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Understanding the dreamy genius of The Legend Of Zelda: Link’s Awakening

Screenshot: Link's Awakening

The Legend Of Zelda: Link’s Awakening was originally released for the old, huge Game Boy back in 1993, but over the years it has quietly attained a reputation as one of the best games in a remarkably hallowed series. (Kotaku recently named it the second best in the series’ history.) Freed from the home console, the game’s designers created something looser, weirder, and denser than its predecessors, qualities that typically lead to a cult classic. Interestingly, they took inspiration from another early ’90s oddball hit, Twin Peaks.

A detailed piece on The Musical Narrative unpacks one of the keys to the game’s artistic success: its music. Created under the incredible constraints of the Game Boy’s sound chip, which only allowed four channels at once, the soundtrack riffs on a single, space-y theme that wouldn’t be out of place on a modern ambient or space-rock album. Despite the limits of the Game Boy, it was the first game in the series to feature different music for each dungeon, and author Jason M. Yu’s piece goes into great detail on how the variations on that theme mirror the game’s larger narrative. The key to these variations is the game’s use of tritone—a note interval that sounds evil and pops up often in metal—and something Yu calls “the Jaws effect,” which he defines as “using progressively shorter intervals of time between musical moments and increasing pitch to create a sense of looming danger, or that something is getting ‘closer.’”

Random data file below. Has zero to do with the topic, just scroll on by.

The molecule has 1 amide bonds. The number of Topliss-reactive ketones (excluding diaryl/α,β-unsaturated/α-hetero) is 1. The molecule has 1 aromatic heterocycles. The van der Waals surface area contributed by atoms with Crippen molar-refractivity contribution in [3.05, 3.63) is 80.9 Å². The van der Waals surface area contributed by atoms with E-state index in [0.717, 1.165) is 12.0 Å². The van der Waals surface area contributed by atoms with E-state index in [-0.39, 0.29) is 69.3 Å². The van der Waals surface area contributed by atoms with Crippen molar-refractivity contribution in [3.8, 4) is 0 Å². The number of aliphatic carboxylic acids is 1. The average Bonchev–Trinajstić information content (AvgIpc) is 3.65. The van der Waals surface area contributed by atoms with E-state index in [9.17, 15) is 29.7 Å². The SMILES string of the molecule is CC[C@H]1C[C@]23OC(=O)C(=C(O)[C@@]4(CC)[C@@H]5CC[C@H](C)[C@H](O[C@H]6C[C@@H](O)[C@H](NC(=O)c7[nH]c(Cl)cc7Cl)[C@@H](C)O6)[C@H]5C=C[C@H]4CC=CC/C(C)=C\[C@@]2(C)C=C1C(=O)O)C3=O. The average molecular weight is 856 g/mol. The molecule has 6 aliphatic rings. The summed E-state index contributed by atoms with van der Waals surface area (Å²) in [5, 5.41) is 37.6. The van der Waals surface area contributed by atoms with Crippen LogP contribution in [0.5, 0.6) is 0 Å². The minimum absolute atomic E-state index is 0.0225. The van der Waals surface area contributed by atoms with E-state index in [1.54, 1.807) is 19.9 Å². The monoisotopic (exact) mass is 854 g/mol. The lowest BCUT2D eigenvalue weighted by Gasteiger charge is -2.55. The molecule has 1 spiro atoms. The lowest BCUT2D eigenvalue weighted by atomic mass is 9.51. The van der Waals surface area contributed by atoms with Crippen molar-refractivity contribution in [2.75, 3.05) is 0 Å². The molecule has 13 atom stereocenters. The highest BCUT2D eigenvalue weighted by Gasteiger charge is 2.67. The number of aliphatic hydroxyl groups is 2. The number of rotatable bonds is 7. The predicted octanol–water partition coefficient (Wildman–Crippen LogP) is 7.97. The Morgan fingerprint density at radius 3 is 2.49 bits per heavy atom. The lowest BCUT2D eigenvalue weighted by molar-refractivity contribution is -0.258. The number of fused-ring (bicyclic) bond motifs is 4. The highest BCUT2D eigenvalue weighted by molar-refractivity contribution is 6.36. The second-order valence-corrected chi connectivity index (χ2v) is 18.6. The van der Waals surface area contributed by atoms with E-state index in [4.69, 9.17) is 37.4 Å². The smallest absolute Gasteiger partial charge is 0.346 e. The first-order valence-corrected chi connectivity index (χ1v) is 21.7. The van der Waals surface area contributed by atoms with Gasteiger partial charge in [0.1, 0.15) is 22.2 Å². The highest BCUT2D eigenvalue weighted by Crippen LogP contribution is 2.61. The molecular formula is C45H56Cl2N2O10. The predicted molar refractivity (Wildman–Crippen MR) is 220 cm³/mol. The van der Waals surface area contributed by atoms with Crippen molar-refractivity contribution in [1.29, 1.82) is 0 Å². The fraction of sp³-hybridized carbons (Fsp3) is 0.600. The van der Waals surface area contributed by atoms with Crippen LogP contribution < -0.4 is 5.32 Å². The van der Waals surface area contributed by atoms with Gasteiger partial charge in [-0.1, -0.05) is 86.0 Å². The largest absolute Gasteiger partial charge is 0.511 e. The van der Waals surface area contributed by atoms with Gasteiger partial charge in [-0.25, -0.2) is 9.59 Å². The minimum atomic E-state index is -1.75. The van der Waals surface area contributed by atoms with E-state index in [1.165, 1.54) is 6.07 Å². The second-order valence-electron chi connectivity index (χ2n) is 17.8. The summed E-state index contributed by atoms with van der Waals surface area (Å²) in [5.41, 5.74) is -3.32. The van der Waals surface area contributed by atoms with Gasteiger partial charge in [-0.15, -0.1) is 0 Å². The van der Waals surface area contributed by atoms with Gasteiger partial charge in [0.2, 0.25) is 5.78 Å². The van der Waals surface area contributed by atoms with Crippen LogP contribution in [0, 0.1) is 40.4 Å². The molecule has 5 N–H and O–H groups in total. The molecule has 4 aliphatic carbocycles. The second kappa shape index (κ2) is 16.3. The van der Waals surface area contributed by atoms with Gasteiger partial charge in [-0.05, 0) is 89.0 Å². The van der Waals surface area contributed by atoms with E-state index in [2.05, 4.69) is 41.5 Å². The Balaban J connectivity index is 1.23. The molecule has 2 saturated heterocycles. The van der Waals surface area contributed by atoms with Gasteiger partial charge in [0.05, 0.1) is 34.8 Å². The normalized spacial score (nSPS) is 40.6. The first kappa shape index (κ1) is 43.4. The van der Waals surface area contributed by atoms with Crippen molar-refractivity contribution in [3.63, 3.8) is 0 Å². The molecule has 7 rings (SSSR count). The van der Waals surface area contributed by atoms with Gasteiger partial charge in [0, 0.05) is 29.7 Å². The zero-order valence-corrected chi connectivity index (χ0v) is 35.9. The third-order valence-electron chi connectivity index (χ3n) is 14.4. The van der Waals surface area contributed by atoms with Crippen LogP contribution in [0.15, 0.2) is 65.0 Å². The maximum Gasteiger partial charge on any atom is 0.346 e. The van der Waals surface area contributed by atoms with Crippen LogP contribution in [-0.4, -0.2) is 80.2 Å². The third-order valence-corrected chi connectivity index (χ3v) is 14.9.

While it’s pretty music theory-heavy, there are tons of playable examples of the music, all of which are great, and Yu makes sure to keep things understandable for the people who never got much further with music theory than reading Weezer tabs. It’s a thoughtful lens into a great game that is getting an increasingly fond critical reevaluation. You can read the whole thing here.


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